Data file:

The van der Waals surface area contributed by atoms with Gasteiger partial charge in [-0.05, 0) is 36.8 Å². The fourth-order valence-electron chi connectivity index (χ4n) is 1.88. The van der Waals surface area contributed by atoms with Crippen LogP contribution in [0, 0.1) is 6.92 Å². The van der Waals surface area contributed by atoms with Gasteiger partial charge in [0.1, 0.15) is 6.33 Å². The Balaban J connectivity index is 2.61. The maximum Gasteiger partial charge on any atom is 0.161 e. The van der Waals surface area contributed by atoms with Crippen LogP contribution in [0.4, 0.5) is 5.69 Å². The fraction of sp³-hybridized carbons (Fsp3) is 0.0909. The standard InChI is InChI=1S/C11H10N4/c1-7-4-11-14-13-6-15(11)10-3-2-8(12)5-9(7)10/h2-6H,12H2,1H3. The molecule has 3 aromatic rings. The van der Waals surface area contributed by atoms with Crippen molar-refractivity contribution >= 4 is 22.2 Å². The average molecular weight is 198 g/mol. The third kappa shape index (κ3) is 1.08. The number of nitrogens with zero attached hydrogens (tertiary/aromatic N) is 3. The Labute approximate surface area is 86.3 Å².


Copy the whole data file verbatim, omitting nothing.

The van der Waals surface area contributed by atoms with Gasteiger partial charge in [-0.05, 0) is 36.8 Å². The fourth-order valence-electron chi connectivity index (χ4n) is 1.88. The van der Waals surface area contributed by atoms with Crippen LogP contribution in [0, 0.1) is 6.92 Å². The van der Waals surface area contributed by atoms with Gasteiger partial charge in [0.1, 0.15) is 6.33 Å². The Balaban J connectivity index is 2.61. The maximum Gasteiger partial charge on any atom is 0.161 e. The van der Waals surface area contributed by atoms with Crippen LogP contribution in [0.4, 0.5) is 5.69 Å². The fraction of sp³-hybridized carbons (Fsp3) is 0.0909. The standard InChI is InChI=1S/C11H10N4/c1-7-4-11-14-13-6-15(11)10-3-2-8(12)5-9(7)10/h2-6H,12H2,1H3. The molecule has 3 aromatic rings. The van der Waals surface area contributed by atoms with Crippen molar-refractivity contribution >= 4 is 22.2 Å². The average molecular weight is 198 g/mol. The third kappa shape index (κ3) is 1.08. The number of nitrogens with zero attached hydrogens (tertiary/aromatic N) is 3. The Labute approximate surface area is 86.3 Å².